The COVID-19 pandemic has had catastrophic impacts on US children’s education. K-12 schools have had to compensate with ever-changing policies related to in-person schooling. Teachers and staff have struggled with limited guidance and resources for teaching safely. Children and their families have had to cope with disease risk and limited access to typical school functions including in-person learning, health resources, childcare and food security. Guidance and resources have since been made available to school administration for the prevention and mitigation of transmission, but ventilation in schools - an issue even prior to the pandemic - is often neglected in the provision of guidance and resources. This meeting explored next steps and priorities for the current administration to improve indoor air quality in schools during and after the pandemic.

As the largest mass vaccination campaign in recent US history is now underway, the US government and states must play vital roles in boosting confidence in the vaccine, building demand, and meeting the needs of a diverse set of urban, suburban, and rural communities. We discussed how the vaccination campaign is going, what the federal government can do to support a successful immunization effort, and the systems that need to be built for future mass vaccination efforts.


 

2020

In the recent weeks there has been exciting news from the COVID-19 vaccine trials, bolstering hopes that the vaccines will bring the pandemic under control. This session focused on the implementation of mass vaccination programs. We discussed the challenges and opportunities at the local, state and national levels to maximize the effectiveness and equity of the impending COVID-19 vaccination effort.

The COVID-19 pandemic has caused unprecedented public health and economic crises. Tests for the presence of infection are critical to measure the spread of disease and to control epidemics in communities. This pandemic has revealed several gaps in diagnostic testing. We must leverage these lessons to improve ongoing response efforts and to better prepare for future pandemics.

The Johns Hopkins Center for Health Security and the Center for Public Health and Human Rights at the Bloomberg School of Public Health released a report detailing COVID-19’s impact on the nation’s criminal justice system.

The report, prepared in partnership with the National Commission on COVID-19 and Criminal Justice, provides evidence-based recommendations to reduce the risk of infection for people who work in and are confined by the system.

The United States’ continuing response to the COVID-19 pandemic has highlighted gaps in the nation’s health security capabilities. As the US continues to respond to this herculean challenge, the new Capitol Hill Steering Committee on Pandemic Preparedness & Health Security will provide an educational forum to discuss new topics, technologies, and ideas that could improve domestic health security now and in the future.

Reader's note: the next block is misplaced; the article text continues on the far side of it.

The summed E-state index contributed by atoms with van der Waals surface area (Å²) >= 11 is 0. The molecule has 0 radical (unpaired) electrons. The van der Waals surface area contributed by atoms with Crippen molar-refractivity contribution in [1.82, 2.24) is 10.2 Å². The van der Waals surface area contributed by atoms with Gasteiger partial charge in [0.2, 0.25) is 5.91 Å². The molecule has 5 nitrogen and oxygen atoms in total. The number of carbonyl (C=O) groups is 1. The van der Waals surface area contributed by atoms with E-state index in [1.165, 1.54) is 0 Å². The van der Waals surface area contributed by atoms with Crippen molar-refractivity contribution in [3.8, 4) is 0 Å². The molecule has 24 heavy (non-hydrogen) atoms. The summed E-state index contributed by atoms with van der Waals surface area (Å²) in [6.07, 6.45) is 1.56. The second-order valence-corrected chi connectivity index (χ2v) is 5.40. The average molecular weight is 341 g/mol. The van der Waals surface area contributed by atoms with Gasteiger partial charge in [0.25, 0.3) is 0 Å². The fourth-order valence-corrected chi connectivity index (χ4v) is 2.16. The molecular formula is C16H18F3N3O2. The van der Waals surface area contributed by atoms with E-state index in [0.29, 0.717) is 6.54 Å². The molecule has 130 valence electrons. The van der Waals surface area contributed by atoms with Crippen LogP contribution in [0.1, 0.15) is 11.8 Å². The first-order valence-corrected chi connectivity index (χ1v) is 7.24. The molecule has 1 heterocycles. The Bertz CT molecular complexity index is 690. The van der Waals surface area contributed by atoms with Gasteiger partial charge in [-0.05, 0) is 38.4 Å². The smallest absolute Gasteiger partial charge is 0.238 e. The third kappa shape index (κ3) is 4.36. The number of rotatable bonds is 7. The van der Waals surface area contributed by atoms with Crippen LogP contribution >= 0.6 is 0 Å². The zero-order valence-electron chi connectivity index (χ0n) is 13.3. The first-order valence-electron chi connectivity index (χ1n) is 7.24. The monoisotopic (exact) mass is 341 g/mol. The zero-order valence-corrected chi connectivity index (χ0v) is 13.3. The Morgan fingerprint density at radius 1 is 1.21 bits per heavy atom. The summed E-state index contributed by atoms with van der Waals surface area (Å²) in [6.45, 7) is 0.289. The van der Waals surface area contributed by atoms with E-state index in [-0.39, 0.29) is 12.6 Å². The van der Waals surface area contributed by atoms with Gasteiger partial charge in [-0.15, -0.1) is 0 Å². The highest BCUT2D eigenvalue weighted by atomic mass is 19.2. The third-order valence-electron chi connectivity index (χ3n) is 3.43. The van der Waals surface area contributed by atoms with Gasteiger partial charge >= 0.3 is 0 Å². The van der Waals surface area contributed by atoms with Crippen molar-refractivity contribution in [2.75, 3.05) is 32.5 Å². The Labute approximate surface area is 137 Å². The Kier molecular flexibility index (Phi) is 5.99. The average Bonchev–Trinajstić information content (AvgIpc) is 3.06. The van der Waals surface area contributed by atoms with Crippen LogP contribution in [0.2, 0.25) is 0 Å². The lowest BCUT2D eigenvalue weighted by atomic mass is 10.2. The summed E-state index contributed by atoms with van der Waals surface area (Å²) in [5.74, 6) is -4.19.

The launch event, hosted by the Johns Hopkins Center for Health Security, featured a discussion with the Honorary Senate Co-chairs and the Steering Committee’s Honorary Founding Members, leaders who have spent decades improving US health security.

Senior leaders from the Johns Hopkins Center for Health Security, the Biotechnology Innovation Organization, and In-Q-Tel discussed 2 innovative proposals for preparing for the next pandemic

Senior leaders from public health, health care, and academia provided the most up-to-date, accurate information on the 2019-nCoV outbreak and its potential impact on the United States.


 

2019

The second annual Global Forum on Scientific Advances Important to the Biological and Toxin Weapons Convention, hosted by the Johns Hopkins Center for Health Security, facilitated engagement between leading scientists and States Parties delegations to raise awareness about emerging biological capabilities, expand the community dedicated to bolstering nonproliferation norms, and explore solutions for biological weapons challenges.

The Johns Hopkins Center for Health Security in partnership with the World Economic Forum and the Bill and Melinda Gates Foundation hosted Event 201, a high-level pandemic exercise on October 18, 2019, in New York, NY. The purpose of the exercise was to illustrate the pandemic preparedness efforts, response decisions, and cooperation required from global businesses, governments, and public health leaders that the world will need to diminish the large-scale economic and societal consequences of a severe pandemic.

On Friday, July 26, 2019, the Johns Hopkins Center for Health Security and the Tianjin University Center for Biosafety Research and Strategy co-hosted an event that brought together leading experts and emerging leaders from China and the US to discuss the ways, both positive and negative, that synthetic biology may alter the social and economic frameworks of modern humanity.

On July 16, the Johns Hopkins Center for Health Security and Ginkgo Bioworks convened a meeting in Washington, DC, to solicit stakeholder input on specific ways that national policy can strengthen the US bioeconomy. The aims of the meeting were to consider the benefits to the US if its bioeconomy were to be expanded; examine the current health of the US bioeconomy; discuss existing US government programs, policies, and initiatives related to the bioeconomy; and identify priorities for strengthening the US bioeconomy.